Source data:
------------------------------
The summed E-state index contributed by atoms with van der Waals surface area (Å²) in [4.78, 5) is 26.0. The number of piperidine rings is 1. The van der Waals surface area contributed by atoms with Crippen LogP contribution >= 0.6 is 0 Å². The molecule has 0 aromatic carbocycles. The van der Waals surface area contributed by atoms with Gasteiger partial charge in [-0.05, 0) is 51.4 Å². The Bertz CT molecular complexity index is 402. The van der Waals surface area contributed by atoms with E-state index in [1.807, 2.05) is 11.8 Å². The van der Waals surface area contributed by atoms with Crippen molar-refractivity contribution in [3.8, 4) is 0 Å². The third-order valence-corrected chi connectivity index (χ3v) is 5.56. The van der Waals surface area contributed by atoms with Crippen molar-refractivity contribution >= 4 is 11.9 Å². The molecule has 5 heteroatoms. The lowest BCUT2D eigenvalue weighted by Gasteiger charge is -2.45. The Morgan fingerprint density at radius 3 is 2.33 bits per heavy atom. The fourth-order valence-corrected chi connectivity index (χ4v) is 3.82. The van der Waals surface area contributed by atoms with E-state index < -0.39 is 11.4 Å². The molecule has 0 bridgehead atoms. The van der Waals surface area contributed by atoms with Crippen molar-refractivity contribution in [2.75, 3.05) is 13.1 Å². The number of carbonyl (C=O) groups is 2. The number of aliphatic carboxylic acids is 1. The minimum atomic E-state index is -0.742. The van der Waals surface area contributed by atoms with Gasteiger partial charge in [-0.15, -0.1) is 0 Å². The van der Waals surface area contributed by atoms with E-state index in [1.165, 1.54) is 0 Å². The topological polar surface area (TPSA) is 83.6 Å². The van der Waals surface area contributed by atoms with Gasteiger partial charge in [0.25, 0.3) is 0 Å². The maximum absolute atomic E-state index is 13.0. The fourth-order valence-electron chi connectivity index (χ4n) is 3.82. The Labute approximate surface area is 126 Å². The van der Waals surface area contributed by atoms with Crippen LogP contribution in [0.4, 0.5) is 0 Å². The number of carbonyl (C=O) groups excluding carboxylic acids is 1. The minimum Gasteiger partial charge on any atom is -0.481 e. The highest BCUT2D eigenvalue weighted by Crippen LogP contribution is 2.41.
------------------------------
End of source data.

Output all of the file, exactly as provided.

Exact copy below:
The summed E-state index contributed by atoms with van der Waals surface area (Å²) in [4.78, 5) is 26.0. The number of piperidine rings is 1. The van der Waals surface area contributed by atoms with Crippen LogP contribution >= 0.6 is 0 Å². The molecule has 0 aromatic carbocycles. The van der Waals surface area contributed by atoms with Gasteiger partial charge in [-0.05, 0) is 51.4 Å². The Bertz CT molecular complexity index is 402. The van der Waals surface area contributed by atoms with E-state index in [1.807, 2.05) is 11.8 Å². The van der Waals surface area contributed by atoms with Crippen molar-refractivity contribution in [3.8, 4) is 0 Å². The third-order valence-corrected chi connectivity index (χ3v) is 5.56. The van der Waals surface area contributed by atoms with Crippen molar-refractivity contribution >= 4 is 11.9 Å². The molecule has 5 heteroatoms. The lowest BCUT2D eigenvalue weighted by Gasteiger charge is -2.45. The Morgan fingerprint density at radius 3 is 2.33 bits per heavy atom. The fourth-order valence-corrected chi connectivity index (χ4v) is 3.82. The van der Waals surface area contributed by atoms with E-state index < -0.39 is 11.4 Å². The molecule has 0 bridgehead atoms. The van der Waals surface area contributed by atoms with Crippen molar-refractivity contribution in [2.75, 3.05) is 13.1 Å². The number of carbonyl (C=O) groups is 2. The number of aliphatic carboxylic acids is 1. The minimum atomic E-state index is -0.742. The van der Waals surface area contributed by atoms with Gasteiger partial charge in [-0.15, -0.1) is 0 Å². The van der Waals surface area contributed by atoms with E-state index in [1.165, 1.54) is 0 Å². The topological polar surface area (TPSA) is 83.6 Å². The van der Waals surface area contributed by atoms with Gasteiger partial charge in [0.25, 0.3) is 0 Å². The maximum absolute atomic E-state index is 13.0. The fourth-order valence-electron chi connectivity index (χ4n) is 3.82. The Labute approximate surface area is 126 Å². The van der Waals surface area contributed by atoms with Crippen LogP contribution in [0.4, 0.5) is 0 Å². The number of carbonyl (C=O) groups excluding carboxylic acids is 1. The minimum Gasteiger partial charge on any atom is -0.481 e. The highest BCUT2D eigenvalue weighted by Crippen LogP contribution is 2.41.